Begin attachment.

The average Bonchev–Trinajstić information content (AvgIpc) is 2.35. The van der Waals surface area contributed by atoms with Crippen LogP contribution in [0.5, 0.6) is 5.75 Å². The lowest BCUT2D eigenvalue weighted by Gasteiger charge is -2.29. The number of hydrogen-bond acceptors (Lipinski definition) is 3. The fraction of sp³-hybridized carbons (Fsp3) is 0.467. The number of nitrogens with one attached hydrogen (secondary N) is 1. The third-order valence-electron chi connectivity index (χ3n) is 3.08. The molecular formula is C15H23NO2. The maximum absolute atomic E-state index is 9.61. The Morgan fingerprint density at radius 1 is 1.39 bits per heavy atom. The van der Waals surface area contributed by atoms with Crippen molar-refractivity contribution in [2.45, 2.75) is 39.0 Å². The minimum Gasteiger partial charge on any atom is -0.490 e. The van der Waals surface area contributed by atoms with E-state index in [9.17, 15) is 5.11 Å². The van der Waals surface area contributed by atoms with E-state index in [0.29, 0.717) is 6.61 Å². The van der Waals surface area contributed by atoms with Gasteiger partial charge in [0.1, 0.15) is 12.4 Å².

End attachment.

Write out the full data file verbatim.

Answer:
The average Bonchev–Trinajstić information content (AvgIpc) is 2.35. The van der Waals surface area contributed by atoms with Crippen LogP contribution in [0.5, 0.6) is 5.75 Å². The lowest BCUT2D eigenvalue weighted by Gasteiger charge is -2.29. The number of hydrogen-bond acceptors (Lipinski definition) is 3. The fraction of sp³-hybridized carbons (Fsp3) is 0.467. The number of nitrogens with one attached hydrogen (secondary N) is 1. The third-order valence-electron chi connectivity index (χ3n) is 3.08. The molecular formula is C15H23NO2. The maximum absolute atomic E-state index is 9.61. The Morgan fingerprint density at radius 1 is 1.39 bits per heavy atom. The van der Waals surface area contributed by atoms with Crippen molar-refractivity contribution in [2.45, 2.75) is 39.0 Å². The minimum Gasteiger partial charge on any atom is -0.490 e. The van der Waals surface area contributed by atoms with E-state index in [9.17, 15) is 5.11 Å². The van der Waals surface area contributed by atoms with E-state index in [0.29, 0.717) is 6.61 Å². The van der Waals surface area contributed by atoms with Gasteiger partial charge in [0.1, 0.15) is 12.4 Å².